Last year, new privacy regulations became effective in Massachusetts, which required businesses to take a series of actions whenever they held personal financial information of Massachusetts residents. The law had far-reaching implications because it could effectively cover businesses that had no other ties to the Commonwealth. Now California is making its own privacy grab by targeting the (somewhat dubious) privacy policies of Facebook and other social networking sites with the proposed "Social Networking Privacy Act". Anyone who uses Facebook, Google, Twitter, and the like knows that it is difficult to control how your personal information is stored and used - or frankly, what each site's fluid policies even cover at any given time. This has caused well-documented user confusion and angst, and has led to many privacy breaches.
But California is pushing privacy restrictions to a new level. The Massachusetts privacy law, for example, regulated mostly back end processes and governed how personal information would be protected by the companies once it was acquired. The difference here is that California's bill will affect how the companies interact with their California users, from requiring how the companies collect the personal information, to what they can do with it. The bill would require Facebook and the others to change not only how they collect information from their users, but also what information can be posted by default, and how information can be removed. One provision gives parents the right to remove information posted by "minors", meaning anyone under the age of 18 (a provision that I am sure would not exactly be popular with high school students).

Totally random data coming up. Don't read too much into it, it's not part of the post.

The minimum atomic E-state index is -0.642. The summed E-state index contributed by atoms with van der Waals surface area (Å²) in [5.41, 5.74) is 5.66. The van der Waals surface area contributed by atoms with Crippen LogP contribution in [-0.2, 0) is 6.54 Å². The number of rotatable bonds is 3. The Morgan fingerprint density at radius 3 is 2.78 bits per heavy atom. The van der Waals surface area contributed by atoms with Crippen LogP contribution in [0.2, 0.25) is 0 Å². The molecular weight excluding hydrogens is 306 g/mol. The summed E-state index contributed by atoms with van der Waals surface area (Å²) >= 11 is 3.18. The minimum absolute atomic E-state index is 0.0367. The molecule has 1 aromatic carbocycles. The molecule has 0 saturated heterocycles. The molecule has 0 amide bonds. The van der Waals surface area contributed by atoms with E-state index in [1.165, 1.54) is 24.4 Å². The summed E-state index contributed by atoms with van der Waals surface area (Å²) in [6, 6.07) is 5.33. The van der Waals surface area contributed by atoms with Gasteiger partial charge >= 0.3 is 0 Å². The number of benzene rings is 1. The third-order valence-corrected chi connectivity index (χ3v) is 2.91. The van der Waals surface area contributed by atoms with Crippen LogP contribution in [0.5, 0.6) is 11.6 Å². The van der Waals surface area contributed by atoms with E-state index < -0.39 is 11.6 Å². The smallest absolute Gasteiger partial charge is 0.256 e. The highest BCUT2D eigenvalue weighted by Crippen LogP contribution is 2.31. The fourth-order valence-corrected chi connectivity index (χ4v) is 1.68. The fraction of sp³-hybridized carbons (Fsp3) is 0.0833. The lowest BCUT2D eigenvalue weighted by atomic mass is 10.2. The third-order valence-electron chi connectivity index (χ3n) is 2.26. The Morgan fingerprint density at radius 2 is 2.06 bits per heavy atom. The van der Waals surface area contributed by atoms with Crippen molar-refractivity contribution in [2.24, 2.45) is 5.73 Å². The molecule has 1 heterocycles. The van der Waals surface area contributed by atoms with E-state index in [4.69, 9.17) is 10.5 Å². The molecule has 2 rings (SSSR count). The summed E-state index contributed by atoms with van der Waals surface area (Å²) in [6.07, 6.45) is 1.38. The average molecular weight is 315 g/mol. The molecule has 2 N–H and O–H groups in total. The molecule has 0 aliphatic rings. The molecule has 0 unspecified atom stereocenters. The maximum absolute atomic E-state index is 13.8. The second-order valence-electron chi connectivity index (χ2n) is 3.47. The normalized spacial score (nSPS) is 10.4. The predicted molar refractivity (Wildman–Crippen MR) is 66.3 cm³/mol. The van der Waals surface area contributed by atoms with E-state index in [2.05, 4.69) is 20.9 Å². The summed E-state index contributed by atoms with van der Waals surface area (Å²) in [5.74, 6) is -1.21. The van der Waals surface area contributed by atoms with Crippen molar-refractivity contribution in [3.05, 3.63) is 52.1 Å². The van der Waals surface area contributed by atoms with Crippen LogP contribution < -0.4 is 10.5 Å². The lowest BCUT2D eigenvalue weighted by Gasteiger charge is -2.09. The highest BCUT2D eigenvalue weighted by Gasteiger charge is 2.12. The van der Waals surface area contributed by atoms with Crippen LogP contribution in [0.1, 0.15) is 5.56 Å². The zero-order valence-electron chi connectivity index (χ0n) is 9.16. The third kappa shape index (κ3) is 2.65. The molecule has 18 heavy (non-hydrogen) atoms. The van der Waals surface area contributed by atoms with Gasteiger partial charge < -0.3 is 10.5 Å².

The bill will likely not make it into law in its current form, partly because of this alliance of powerful opponents. But it is clear that states are starting to take privacy issues very seriously, and, in the absence of a federal alternative, will still try to take action to protect its citizens.